Legal Term Dictionary

Search our free database of thousands of legal terms. The easiest-to-read, most user-friendly guide to legal terms.This dictionary is from the early 20th century and is not to be construed as legal advice.

    Shortened conventional expressions, employed as substitutes for names, phrases, dates, and the like, for the saving of space, of time in transcribing, etc. Abbott. Abbreviationium ille numerus et sensus accipiendus est, ut concessio non sit inanis. In abbreviations, such number and sense is to be taken that the grant be More...
    In ecclesiastical law. Officers whose duty it is to assist in drawing up the pope's briefs, and reducing petitions into proper form to be converted into papal bulls. Bouvier.
    The act of forestalling a market by buying up at wholesale the merchandise intended to be sold there, for the purpose of selling it at retail. See FORESTALLING.
    The act of a sovereign in renouncing and relinquishing his government or throne, so that either the throne is left entirely vacant or is filled by a successor appointed or elected beforehand. Also, where a magistrate or person in office voluntarily renounces or gives it up before the time of More...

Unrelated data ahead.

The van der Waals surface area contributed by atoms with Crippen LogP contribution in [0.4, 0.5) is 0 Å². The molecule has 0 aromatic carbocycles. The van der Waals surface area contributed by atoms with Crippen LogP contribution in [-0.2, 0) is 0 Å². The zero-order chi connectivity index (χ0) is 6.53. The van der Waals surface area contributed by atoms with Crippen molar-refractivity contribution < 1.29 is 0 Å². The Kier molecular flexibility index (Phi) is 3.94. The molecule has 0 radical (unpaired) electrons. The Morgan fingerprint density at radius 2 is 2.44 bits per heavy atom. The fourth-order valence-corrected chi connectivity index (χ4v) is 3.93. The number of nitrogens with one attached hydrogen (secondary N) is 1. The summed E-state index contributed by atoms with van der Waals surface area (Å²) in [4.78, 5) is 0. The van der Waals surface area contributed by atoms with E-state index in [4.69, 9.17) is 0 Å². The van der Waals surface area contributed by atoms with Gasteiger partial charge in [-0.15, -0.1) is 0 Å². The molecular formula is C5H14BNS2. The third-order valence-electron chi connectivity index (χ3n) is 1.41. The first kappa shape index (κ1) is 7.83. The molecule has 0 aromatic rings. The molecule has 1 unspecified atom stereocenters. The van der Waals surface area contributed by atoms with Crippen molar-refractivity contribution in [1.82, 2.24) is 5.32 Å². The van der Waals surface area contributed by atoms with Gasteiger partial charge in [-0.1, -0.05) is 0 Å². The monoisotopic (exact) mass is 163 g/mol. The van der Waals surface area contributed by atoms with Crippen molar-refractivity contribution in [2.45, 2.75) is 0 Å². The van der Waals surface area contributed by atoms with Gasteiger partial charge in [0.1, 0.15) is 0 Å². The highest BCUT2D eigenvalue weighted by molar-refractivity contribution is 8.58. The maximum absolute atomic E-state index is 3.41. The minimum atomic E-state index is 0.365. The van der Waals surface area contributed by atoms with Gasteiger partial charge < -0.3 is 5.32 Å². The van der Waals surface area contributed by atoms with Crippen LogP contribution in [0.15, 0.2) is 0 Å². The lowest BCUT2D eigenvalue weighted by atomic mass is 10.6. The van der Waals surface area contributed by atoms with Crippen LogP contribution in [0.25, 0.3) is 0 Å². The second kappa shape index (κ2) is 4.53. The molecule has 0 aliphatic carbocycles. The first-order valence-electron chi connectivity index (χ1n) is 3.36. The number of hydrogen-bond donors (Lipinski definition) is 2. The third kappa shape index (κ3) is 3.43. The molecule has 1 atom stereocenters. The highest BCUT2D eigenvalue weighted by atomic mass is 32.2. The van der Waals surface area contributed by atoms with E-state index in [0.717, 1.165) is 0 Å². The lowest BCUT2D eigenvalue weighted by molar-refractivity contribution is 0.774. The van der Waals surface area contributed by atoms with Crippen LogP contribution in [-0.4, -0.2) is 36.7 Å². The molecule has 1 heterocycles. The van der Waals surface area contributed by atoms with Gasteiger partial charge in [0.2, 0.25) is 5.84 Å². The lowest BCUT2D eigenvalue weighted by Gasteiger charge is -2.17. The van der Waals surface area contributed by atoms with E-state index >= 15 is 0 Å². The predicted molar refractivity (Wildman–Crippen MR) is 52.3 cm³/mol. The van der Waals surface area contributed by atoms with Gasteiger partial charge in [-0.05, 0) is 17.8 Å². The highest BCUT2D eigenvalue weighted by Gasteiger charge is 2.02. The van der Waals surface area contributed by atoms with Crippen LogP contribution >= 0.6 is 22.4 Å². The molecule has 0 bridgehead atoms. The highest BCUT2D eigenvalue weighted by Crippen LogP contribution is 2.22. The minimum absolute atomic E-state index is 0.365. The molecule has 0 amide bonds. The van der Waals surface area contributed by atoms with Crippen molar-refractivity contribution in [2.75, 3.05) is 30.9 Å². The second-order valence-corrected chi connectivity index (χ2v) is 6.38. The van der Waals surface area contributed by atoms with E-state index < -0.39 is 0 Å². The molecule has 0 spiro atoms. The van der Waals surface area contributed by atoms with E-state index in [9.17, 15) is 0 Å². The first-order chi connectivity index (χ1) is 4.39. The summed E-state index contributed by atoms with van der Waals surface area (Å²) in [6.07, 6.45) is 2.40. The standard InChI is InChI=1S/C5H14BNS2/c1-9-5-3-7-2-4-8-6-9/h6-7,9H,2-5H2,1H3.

In criminal law. The offense of taking away a man's wife, child, or ward, by fraud and persuasion, or open violence. 3 Bl. Comm. 139-141; Humphrey v. Pope, 122 Cal. 253, 54 Pac. 847; State v. George, 93 N. C. 567; State v. Chisenhall, 106 N. C. 676, 11 S. More...
    Behavior; as a recognizance to be of good abearance signifies to be of good behavior. 4 Bl. Comm. 251, 256.
    (From Sax. abere, apparent notorious; and mord, murder.) Plain or downright murder, as distinguished from the less heinous crime of manslaughter, or chance medley. It was declared a capital offense, without fine or commutation, by the laws of Canute, c. 93, and of Hen. I. c. 13. Spelman.
    Lat. In the civil law. To be absent; to be away from a place. Said of a person who was extra continentia urbis, (beyond the suburbs of the city.)
  • ABET
    In criminal law. To encourage, incite, or set another on to commit a crime. See ABETTOR. "Aid" and "abet" are nearly synonymous terms as generally used; but, strictly speaking, the former term does not imply guilty knowledge or felonious intent, whereas the word "abet" includes knowledge of the wrongful purpose More...
    L. Lat In old English law. An abettor. Fleta, lib. 2, c. 65, f 7. See ABETTOR.
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